The VAT on sanitary products that was maintained by popular government vote a few months back is an insult to over half of our population. However, it is even more of a problem for specific groups of people; those dependent on student loans, those with particularly low incomes or homeless people, for example.
But while men's mags as we know them may be dead, lad culture is still very much alive, and so is the demand for saucy, bantz-laden content. And in this new space, meme machine The Lad Bible is the undisputed king.
If you're reading this and you work in PR - or would like to get journalists interested in covering your business or brand - next time you go to pitch a story about a new website, merger or product launch, do think about Andy's story. Does your story have heart? If not, is there a story you could tell that does?
Why did The Sun chose to misreport in this way? What was so important that they wanted to say 1 in 5 Muslims support IS rather than British Muslims are only marginally more likely than the rest of the population to have sympathy for those who go and fight in Syria? And I feel deeply uneasy about the likely answer...
Average black men - by this I mean black men who haven't just won gold medals at the Olympics- only see ourselves portrayed negatively. Media imagery zooms in on gang violence, failure at school, our aggressive masculinity and by corollary misogyny.
The children's entertainment enterprise is a thriving industry with studies showing that 70% of children (between the ages of 0-8) spend their time watching nearly 2 hours of TV a day. The comic book industry is a multi billion-dollar enterprise with many popular annual events like Comic Con being dedicated to comic book fans and enthusiast alike.
We need more male survivors of childhood sexual abuse to come forward and we need the media to report their stories. Boys and young men need role models too, so it is time to ask the question, why do the media ignore male survivors?
The Sun's front page poll last Monday claiming that one in five British Muslims have sympathy for Jihadis was widely scorned and ridiculed, and rightly so, for its dubious methodology and all round misleadingness.
The Sun may have hoped Monday's front page would encourage the kind of frank and open debate that Sadiq Khan was calling for. Instead they have risked furthering the cultural division which prevents this kind of dialogue from happening.
Today's front page headline in the Sun covers almost the entire page. Accompanied by a chilling photo of a knife-wielding "Jihadi John" in black balaclava, it proclaims "1 IN 5 BRIT MUSLIMS' SYMPATHY FOR JIHADIS". It is a lie. Even worse, it is a shameful distortion of its own polling data, consciously designed to fuel terror and distrust of Muslims.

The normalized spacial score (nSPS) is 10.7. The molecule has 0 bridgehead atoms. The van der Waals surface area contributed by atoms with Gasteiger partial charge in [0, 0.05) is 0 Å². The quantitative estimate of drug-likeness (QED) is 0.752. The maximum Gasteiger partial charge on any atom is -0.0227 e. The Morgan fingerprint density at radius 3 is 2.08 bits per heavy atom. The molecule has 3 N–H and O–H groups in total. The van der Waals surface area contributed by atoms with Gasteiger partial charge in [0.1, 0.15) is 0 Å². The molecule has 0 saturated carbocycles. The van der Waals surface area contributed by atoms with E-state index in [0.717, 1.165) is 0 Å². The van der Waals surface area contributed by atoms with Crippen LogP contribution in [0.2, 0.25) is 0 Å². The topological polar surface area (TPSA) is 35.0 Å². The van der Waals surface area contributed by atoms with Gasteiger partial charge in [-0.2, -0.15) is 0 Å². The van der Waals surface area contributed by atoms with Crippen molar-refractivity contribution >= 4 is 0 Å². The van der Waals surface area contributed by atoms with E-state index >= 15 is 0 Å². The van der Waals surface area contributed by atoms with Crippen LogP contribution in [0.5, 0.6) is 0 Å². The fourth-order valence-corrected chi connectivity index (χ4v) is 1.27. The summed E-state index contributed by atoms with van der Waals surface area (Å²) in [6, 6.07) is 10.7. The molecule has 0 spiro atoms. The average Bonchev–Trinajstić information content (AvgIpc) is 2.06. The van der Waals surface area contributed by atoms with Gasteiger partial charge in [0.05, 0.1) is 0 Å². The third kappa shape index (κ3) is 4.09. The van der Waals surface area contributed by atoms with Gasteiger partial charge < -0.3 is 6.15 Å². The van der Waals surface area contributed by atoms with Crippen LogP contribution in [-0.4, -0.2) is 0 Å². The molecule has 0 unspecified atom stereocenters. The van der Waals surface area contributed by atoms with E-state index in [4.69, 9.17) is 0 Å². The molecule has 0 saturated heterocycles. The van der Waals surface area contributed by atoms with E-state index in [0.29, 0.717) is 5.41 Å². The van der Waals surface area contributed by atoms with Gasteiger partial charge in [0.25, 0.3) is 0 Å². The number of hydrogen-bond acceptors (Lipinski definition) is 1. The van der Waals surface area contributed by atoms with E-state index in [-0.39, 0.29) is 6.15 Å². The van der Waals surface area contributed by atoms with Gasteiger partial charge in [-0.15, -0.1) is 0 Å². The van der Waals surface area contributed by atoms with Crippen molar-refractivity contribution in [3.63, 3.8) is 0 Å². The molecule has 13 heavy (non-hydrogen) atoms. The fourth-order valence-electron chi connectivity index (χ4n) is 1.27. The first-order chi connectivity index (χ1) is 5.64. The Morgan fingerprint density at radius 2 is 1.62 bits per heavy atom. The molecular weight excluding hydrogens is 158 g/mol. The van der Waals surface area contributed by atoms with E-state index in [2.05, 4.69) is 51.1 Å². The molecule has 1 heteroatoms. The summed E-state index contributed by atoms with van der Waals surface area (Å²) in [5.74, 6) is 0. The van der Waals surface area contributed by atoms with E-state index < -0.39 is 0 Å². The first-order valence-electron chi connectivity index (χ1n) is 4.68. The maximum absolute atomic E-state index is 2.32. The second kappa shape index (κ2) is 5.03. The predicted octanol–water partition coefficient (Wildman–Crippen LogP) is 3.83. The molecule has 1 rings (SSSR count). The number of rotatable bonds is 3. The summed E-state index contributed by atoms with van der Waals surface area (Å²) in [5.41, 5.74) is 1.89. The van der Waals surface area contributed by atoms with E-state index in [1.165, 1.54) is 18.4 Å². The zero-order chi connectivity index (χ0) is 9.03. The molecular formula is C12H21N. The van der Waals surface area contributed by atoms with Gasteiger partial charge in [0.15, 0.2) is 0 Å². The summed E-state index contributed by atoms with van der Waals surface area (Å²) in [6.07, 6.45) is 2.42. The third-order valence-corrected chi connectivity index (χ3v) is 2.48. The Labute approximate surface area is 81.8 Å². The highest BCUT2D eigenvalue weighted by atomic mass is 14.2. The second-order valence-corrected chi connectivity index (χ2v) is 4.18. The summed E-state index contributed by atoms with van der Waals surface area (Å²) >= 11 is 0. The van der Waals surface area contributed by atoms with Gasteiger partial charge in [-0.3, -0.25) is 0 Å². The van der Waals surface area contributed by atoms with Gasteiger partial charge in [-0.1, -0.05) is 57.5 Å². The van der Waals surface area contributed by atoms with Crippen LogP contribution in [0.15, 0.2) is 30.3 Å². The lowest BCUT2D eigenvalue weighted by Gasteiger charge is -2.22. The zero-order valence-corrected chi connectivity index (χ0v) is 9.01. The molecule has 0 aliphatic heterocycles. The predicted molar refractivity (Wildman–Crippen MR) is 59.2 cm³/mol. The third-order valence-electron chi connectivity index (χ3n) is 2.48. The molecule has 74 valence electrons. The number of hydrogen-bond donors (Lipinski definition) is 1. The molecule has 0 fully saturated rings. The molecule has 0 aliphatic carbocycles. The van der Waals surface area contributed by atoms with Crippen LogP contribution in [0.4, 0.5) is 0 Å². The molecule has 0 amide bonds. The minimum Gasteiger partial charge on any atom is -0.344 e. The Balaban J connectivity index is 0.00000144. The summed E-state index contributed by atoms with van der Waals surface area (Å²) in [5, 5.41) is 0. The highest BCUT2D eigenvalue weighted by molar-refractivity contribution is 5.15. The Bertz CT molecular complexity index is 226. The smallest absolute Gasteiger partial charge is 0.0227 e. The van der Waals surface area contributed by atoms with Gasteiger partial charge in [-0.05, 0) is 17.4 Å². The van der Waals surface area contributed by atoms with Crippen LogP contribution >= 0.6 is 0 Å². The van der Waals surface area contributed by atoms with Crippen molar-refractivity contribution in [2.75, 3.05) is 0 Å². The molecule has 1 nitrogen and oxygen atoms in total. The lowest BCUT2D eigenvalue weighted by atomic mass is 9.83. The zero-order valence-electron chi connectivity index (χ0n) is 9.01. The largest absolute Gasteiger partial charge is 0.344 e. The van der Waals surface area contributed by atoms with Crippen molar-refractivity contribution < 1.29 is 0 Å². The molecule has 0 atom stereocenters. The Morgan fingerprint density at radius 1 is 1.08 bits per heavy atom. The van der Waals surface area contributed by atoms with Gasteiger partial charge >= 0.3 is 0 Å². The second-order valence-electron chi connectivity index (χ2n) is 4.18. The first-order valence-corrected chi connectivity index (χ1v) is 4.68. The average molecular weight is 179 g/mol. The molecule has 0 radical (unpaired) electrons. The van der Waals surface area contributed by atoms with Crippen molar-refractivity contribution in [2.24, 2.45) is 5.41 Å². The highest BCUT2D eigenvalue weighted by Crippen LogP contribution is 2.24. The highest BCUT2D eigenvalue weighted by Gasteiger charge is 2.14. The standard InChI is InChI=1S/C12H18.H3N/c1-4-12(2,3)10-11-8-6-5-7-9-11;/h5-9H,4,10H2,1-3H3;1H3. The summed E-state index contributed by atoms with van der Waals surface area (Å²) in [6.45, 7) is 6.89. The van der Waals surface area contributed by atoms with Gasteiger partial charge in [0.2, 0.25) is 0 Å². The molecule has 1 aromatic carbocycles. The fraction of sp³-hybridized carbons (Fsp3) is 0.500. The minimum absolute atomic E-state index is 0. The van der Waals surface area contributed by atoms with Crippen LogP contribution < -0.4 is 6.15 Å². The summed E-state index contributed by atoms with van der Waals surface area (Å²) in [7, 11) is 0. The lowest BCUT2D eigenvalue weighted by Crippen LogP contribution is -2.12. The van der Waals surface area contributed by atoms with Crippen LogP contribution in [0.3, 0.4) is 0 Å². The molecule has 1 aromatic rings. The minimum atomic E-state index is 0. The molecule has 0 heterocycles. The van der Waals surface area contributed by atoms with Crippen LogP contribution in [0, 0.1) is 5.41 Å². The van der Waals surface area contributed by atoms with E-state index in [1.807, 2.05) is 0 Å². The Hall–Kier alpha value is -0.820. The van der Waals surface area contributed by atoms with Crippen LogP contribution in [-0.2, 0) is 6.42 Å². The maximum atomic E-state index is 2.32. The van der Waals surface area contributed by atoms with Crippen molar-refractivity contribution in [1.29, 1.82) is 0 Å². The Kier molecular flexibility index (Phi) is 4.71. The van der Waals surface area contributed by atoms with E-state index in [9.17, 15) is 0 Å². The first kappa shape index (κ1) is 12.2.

The week has just begun but we have already new polling-related controversy to get stuck into. The Sun's front page today cites a poll by Survation of British Muslims and their attitudes towards terrorism and Syria... The question is asked with reference to "fighters". Many (if not most) people will be aware that there are a number of groups fighting in Syria of which the "Jihadis" are just one. Because the question doesn't mention any group(s) directly, those fighting against IS/ISIS/ISIL/Daesh could also fall within the respondent's interpretation of the question.
The Court of Appeal has confirmed the previous ruling was the correct one. There was no public interest in the photos and just because the children's father is well-known, that doesn't mean the children lose any rights of privacy.
On Sunday I take you into the long hidden rooms of Princess Sophia's childhood, and follow her path into militancy. Women's history is all too easily lost, but a woman of colour who challenged the establishment can be deleted almost entirely. It has been the proudest achievement of my professional life to try and right that wrong...
The Times is under no obligation to publish every bigot with an opinion piece, and The Times are not suppressing free speech every time they choose not to push forward a 'controversial' agenda. When students' unions decide not to wear sombreros for a club night, they are not banning anything. They are not infringing on anyone's right to free speech.
Magazines use photoshop and alter images to maintain a quintessential goal for men and women to adhere to, but those who are represented in the media have a luxury that is out of reach to the rest of us.
I guess my true issue here is with Glamour, this award alone generates a lot of exposure in the media, so Glamour have the opportunity to use this award to value the women in our society that are saving lives, overcoming tragic illnesses and poverties, inventing amazing things and dying for their country like Moira Smith. Instead of continuously acknowledging celebrities, this is a real chance to every now and then appreciate and bring to light the unsung heroes.